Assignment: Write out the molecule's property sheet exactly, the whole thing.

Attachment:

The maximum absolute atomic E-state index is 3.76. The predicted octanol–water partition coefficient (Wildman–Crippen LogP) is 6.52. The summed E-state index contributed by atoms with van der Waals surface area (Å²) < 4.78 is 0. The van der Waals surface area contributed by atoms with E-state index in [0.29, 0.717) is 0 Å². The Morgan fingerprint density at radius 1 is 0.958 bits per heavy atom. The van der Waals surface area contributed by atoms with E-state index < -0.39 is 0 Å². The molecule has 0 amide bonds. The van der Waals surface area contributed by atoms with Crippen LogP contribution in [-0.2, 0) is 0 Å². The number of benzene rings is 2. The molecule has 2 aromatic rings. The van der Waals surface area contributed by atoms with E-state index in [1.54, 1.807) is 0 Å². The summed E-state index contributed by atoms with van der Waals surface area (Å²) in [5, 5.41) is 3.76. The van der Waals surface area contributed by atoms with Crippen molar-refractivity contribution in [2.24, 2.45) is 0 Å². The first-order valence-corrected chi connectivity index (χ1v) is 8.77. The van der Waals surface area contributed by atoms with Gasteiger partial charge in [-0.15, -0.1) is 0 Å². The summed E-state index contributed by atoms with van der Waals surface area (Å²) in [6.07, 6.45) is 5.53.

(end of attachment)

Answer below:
The maximum absolute atomic E-state index is 3.76. The predicted octanol–water partition coefficient (Wildman–Crippen LogP) is 6.52. The summed E-state index contributed by atoms with van der Waals surface area (Å²) < 4.78 is 0. The van der Waals surface area contributed by atoms with E-state index in [0.29, 0.717) is 0 Å². The Morgan fingerprint density at radius 1 is 0.958 bits per heavy atom. The van der Waals surface area contributed by atoms with E-state index < -0.39 is 0 Å². The molecule has 0 amide bonds. The van der Waals surface area contributed by atoms with Crippen LogP contribution in [-0.2, 0) is 0 Å². The number of benzene rings is 2. The molecule has 2 aromatic rings. The van der Waals surface area contributed by atoms with E-state index in [1.54, 1.807) is 0 Å². The summed E-state index contributed by atoms with van der Waals surface area (Å²) in [5, 5.41) is 3.76. The van der Waals surface area contributed by atoms with Crippen molar-refractivity contribution in [2.24, 2.45) is 0 Å². The first-order valence-corrected chi connectivity index (χ1v) is 8.77. The van der Waals surface area contributed by atoms with Gasteiger partial charge in [-0.15, -0.1) is 0 Å². The summed E-state index contributed by atoms with van der Waals surface area (Å²) in [6.07, 6.45) is 5.53.